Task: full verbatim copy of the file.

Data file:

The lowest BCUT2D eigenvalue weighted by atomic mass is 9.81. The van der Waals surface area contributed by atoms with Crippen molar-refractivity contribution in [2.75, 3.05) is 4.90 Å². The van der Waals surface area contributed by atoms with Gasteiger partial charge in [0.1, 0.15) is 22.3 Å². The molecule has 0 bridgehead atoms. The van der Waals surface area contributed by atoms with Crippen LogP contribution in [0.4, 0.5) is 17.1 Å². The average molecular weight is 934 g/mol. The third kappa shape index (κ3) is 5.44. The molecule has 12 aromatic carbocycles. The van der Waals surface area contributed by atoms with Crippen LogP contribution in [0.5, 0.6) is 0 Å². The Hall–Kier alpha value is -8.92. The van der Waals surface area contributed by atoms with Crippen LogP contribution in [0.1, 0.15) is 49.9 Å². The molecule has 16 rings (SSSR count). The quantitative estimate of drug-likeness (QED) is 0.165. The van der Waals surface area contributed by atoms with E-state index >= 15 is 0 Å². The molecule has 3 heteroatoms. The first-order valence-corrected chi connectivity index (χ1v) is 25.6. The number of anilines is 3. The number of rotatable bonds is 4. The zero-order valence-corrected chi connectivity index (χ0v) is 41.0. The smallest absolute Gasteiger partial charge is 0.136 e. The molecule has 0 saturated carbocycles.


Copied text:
The lowest BCUT2D eigenvalue weighted by atomic mass is 9.81. The van der Waals surface area contributed by atoms with Crippen molar-refractivity contribution in [2.75, 3.05) is 4.90 Å². The van der Waals surface area contributed by atoms with Gasteiger partial charge in [0.1, 0.15) is 22.3 Å². The molecule has 0 bridgehead atoms. The van der Waals surface area contributed by atoms with Crippen LogP contribution in [0.4, 0.5) is 17.1 Å². The average molecular weight is 934 g/mol. The third kappa shape index (κ3) is 5.44. The molecule has 12 aromatic carbocycles. The van der Waals surface area contributed by atoms with Crippen LogP contribution in [0.5, 0.6) is 0 Å². The Hall–Kier alpha value is -8.92. The van der Waals surface area contributed by atoms with Crippen LogP contribution in [0.1, 0.15) is 49.9 Å². The molecule has 16 rings (SSSR count). The quantitative estimate of drug-likeness (QED) is 0.165. The van der Waals surface area contributed by atoms with E-state index >= 15 is 0 Å². The molecule has 3 heteroatoms. The first-order valence-corrected chi connectivity index (χ1v) is 25.6. The number of anilines is 3. The number of rotatable bonds is 4. The zero-order valence-corrected chi connectivity index (χ0v) is 41.0. The smallest absolute Gasteiger partial charge is 0.136 e. The molecule has 0 saturated carbocycles.